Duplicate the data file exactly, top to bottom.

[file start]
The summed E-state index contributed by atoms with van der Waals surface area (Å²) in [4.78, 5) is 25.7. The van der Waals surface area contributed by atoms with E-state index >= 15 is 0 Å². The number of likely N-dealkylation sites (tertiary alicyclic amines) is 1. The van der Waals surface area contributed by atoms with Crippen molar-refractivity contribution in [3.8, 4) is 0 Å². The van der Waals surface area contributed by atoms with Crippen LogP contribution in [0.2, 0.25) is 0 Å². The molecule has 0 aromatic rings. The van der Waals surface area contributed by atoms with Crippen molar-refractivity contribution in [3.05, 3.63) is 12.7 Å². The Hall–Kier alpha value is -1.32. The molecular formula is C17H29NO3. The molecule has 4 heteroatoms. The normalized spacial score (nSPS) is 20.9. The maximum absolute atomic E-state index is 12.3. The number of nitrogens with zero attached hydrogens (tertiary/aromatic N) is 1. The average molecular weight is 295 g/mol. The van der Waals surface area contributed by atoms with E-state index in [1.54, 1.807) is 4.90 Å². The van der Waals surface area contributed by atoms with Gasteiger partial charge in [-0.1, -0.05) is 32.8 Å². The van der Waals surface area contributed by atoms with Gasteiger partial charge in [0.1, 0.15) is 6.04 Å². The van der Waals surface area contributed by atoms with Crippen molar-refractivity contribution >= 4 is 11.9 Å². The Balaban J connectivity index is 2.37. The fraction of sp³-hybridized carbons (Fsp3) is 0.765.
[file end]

The summed E-state index contributed by atoms with van der Waals surface area (Å²) in [4.78, 5) is 25.7. The van der Waals surface area contributed by atoms with E-state index >= 15 is 0 Å². The number of likely N-dealkylation sites (tertiary alicyclic amines) is 1. The van der Waals surface area contributed by atoms with Crippen molar-refractivity contribution in [3.8, 4) is 0 Å². The van der Waals surface area contributed by atoms with Crippen LogP contribution in [0.2, 0.25) is 0 Å². The molecule has 0 aromatic rings. The van der Waals surface area contributed by atoms with Crippen molar-refractivity contribution in [3.05, 3.63) is 12.7 Å². The Hall–Kier alpha value is -1.32. The molecular formula is C17H29NO3. The molecule has 4 heteroatoms. The normalized spacial score (nSPS) is 20.9. The maximum absolute atomic E-state index is 12.3. The number of nitrogens with zero attached hydrogens (tertiary/aromatic N) is 1. The average molecular weight is 295 g/mol. The van der Waals surface area contributed by atoms with E-state index in [1.54, 1.807) is 4.90 Å². The van der Waals surface area contributed by atoms with Gasteiger partial charge in [-0.1, -0.05) is 32.8 Å². The van der Waals surface area contributed by atoms with Gasteiger partial charge in [0.1, 0.15) is 6.04 Å². The van der Waals surface area contributed by atoms with Crippen molar-refractivity contribution >= 4 is 11.9 Å². The Balaban J connectivity index is 2.37. The fraction of sp³-hybridized carbons (Fsp3) is 0.765.